The Space – The Arts Centre, Gold Coast
14th November 2013
The Arts Centre, Gold Coast runs a season of Independent Theatre upstairs in The Space each year. All are fascinating new works: all are the culmination of months (if not years) of hard work: all are enjoyable theatre experiences. The latest Indi-production by Writer / Producer Victoria Carless is no exception.
The Grand is, she tells us in her program notes, about “belonging” … “the unique feeling we get in a place that is both at once comforting and familiar, strangely steeped in memories”. As one might expect, The Grand was once a vibrant, beautifully appointed seaside hotel. But times have changed … the tourists have moved on and The Grand no longer enjoys the influx of excited holidaymakers at the start of each much-anticipated summer season. However one dark evening, there is a knock at the front door and there stands a solitary figure, Euginia - a seemingly shy young girl, offering her services to the stately and unwelcoming manageress, Matilda.
Eugina manages to talk her way into refuge for the “one evening only” … but stays. She learns the ropes: how to make a bed, clean a floor, hand-wash blood from a sheet. Of course, she must never go behind the desk – that is Matilda’s domain.
There is no assuming that this is a story in the traditional sense because, although there is a clear beginning, there really is no end … that, Ms Carless cunningly leaves up to the audience to decide. Interestingly, after the show, I chatted over a glass of bubbles with a number of friends and colleagues also in the audience for the Opening Night performance. Amusingly, we all came up with different scenarios for the play’s outcome – different explanations for what had just happened. Basically, we all had seen different shows. And I suggest that is precisely the writer’s bold intention.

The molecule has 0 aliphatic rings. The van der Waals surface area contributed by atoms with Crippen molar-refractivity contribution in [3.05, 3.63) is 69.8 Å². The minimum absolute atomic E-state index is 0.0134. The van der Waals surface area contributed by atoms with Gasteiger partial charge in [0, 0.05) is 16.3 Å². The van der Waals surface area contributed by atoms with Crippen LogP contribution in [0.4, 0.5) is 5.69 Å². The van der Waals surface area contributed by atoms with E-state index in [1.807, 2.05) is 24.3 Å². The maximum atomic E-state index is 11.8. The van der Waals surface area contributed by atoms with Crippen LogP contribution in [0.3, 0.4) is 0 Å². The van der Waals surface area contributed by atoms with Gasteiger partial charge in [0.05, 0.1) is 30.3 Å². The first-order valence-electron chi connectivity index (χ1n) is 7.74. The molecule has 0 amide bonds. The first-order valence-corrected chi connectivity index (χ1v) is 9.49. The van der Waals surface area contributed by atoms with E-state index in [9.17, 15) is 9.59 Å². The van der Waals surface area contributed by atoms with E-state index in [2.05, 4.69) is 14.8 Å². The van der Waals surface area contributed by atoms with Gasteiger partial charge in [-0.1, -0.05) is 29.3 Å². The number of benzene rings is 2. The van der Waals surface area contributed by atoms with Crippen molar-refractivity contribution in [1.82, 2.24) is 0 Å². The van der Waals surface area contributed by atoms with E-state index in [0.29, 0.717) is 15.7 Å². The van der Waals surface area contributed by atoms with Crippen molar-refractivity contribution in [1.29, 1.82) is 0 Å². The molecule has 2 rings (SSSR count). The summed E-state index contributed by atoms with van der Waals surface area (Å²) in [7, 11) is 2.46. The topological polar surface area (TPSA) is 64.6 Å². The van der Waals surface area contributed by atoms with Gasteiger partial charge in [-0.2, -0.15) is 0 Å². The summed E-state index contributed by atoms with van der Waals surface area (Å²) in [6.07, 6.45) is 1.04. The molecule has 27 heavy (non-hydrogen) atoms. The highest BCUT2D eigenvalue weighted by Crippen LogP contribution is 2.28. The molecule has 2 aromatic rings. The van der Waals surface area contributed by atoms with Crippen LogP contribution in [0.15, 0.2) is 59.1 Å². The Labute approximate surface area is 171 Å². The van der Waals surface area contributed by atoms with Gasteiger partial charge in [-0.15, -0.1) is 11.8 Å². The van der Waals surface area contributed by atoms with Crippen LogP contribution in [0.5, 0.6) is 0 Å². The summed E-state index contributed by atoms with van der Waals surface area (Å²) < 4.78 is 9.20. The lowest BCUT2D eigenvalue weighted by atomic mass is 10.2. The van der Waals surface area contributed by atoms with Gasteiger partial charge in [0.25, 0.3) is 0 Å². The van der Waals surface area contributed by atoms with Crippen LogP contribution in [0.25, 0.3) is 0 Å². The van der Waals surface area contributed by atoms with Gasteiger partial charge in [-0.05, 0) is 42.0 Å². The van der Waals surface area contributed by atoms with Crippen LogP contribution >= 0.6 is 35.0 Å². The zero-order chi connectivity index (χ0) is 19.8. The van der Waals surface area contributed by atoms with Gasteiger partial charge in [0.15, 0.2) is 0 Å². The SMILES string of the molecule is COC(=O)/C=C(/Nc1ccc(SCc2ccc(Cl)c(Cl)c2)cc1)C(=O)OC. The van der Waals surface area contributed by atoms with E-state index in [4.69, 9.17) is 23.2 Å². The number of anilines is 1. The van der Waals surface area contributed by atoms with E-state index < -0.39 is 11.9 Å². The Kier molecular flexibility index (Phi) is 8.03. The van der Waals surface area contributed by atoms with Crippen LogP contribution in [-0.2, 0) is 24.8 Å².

|Tammy Wheeler and Anna Mowry *|
Tammy Wheeler plays the young itinerant superbly. Her sweet innocence clearly belies an underlying intention – although that intention is never quite allowed to surface. Anita Mowry is lovely as the matriarchal proprietor of the majestic establishment with (one may assume) spare pillows, a blanket and a skeleton in every closet.
Director, Lisa Smith has blocked the piece beautifully – her use of half-speed, slightly stilted movement, to pass time and blanket scene changes, is most effective. There is clearly a nice rapport between these characters and a cleverly developed fascination with their very being that never seems to wane.
The set design by Luke Ede is charming: simple but again, very effective. The detail in the finishing is simply stunning. Michael Bunen’s carefully considered lighting gives the stage a beautiful, eerie feeling of a fading, but glorious past – for both the tired establishment and the ladies toiling within it.
So is Euginia is really an innocent traveller … or is there an ulterior motive to her unannounced arrival? And is Matilda just a cold old woman protecting a catalogue of family secrets … or are they just two little girls playing a game of “make believe”? We’ll never know … and that’s what precisely makes this play such a clever piece of contemporary theatre.
* Images by Aaron Ashley